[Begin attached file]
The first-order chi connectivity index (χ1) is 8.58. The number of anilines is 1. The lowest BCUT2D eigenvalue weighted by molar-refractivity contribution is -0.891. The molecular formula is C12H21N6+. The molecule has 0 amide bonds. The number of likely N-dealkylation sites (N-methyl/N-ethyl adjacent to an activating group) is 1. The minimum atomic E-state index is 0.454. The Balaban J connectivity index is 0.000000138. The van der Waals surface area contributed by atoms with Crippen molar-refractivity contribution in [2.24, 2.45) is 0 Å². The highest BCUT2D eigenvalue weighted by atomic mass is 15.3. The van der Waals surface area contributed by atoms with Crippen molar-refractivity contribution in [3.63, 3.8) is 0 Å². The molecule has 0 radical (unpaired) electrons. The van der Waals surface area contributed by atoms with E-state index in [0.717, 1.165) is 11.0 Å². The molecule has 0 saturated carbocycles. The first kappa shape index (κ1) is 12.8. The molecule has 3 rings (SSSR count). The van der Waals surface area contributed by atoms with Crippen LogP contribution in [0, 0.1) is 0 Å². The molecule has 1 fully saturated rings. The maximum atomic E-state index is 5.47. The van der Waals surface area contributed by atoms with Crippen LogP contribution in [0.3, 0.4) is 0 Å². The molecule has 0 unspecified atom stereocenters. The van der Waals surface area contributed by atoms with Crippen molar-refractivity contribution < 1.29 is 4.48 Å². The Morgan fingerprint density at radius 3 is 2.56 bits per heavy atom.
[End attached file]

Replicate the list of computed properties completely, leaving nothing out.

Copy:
The first-order chi connectivity index (χ1) is 8.58. The number of anilines is 1. The lowest BCUT2D eigenvalue weighted by molar-refractivity contribution is -0.891. The molecular formula is C12H21N6+. The molecule has 0 amide bonds. The number of likely N-dealkylation sites (N-methyl/N-ethyl adjacent to an activating group) is 1. The minimum atomic E-state index is 0.454. The Balaban J connectivity index is 0.000000138. The van der Waals surface area contributed by atoms with Crippen molar-refractivity contribution in [2.24, 2.45) is 0 Å². The highest BCUT2D eigenvalue weighted by atomic mass is 15.3. The van der Waals surface area contributed by atoms with Crippen molar-refractivity contribution in [3.63, 3.8) is 0 Å². The molecule has 0 radical (unpaired) electrons. The van der Waals surface area contributed by atoms with E-state index in [0.717, 1.165) is 11.0 Å². The molecule has 0 saturated carbocycles. The first kappa shape index (κ1) is 12.8. The molecule has 3 rings (SSSR count). The van der Waals surface area contributed by atoms with Crippen LogP contribution in [0, 0.1) is 0 Å². The molecule has 1 fully saturated rings. The maximum atomic E-state index is 5.47. The van der Waals surface area contributed by atoms with Crippen LogP contribution in [0.3, 0.4) is 0 Å². The molecule has 0 unspecified atom stereocenters. The van der Waals surface area contributed by atoms with Crippen molar-refractivity contribution < 1.29 is 4.48 Å². The Morgan fingerprint density at radius 3 is 2.56 bits per heavy atom.